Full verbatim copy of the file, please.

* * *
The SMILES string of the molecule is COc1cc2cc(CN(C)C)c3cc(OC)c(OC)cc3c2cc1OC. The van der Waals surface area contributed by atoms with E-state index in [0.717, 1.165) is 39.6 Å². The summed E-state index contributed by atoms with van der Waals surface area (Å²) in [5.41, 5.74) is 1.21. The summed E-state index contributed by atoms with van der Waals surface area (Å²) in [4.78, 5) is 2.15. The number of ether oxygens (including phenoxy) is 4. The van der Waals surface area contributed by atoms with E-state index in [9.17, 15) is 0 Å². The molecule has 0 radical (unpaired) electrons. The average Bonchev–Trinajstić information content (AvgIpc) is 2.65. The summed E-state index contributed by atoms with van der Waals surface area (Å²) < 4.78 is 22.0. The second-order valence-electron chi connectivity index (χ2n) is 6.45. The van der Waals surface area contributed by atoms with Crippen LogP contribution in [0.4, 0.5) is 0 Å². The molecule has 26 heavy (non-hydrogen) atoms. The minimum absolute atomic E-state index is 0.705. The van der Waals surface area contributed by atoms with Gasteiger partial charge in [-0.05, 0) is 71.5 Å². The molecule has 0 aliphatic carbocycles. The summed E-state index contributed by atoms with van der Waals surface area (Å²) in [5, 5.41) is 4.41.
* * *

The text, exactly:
The SMILES string of the molecule is COc1cc2cc(CN(C)C)c3cc(OC)c(OC)cc3c2cc1OC. The van der Waals surface area contributed by atoms with E-state index in [0.717, 1.165) is 39.6 Å². The summed E-state index contributed by atoms with van der Waals surface area (Å²) in [5.41, 5.74) is 1.21. The summed E-state index contributed by atoms with van der Waals surface area (Å²) in [4.78, 5) is 2.15. The number of ether oxygens (including phenoxy) is 4. The van der Waals surface area contributed by atoms with E-state index in [9.17, 15) is 0 Å². The molecule has 0 radical (unpaired) electrons. The average Bonchev–Trinajstić information content (AvgIpc) is 2.65. The summed E-state index contributed by atoms with van der Waals surface area (Å²) < 4.78 is 22.0. The second-order valence-electron chi connectivity index (χ2n) is 6.45. The van der Waals surface area contributed by atoms with Crippen LogP contribution in [0.4, 0.5) is 0 Å². The molecule has 26 heavy (non-hydrogen) atoms. The minimum absolute atomic E-state index is 0.705. The van der Waals surface area contributed by atoms with Gasteiger partial charge in [-0.05, 0) is 71.5 Å². The molecule has 0 aliphatic carbocycles. The summed E-state index contributed by atoms with van der Waals surface area (Å²) in [5, 5.41) is 4.41.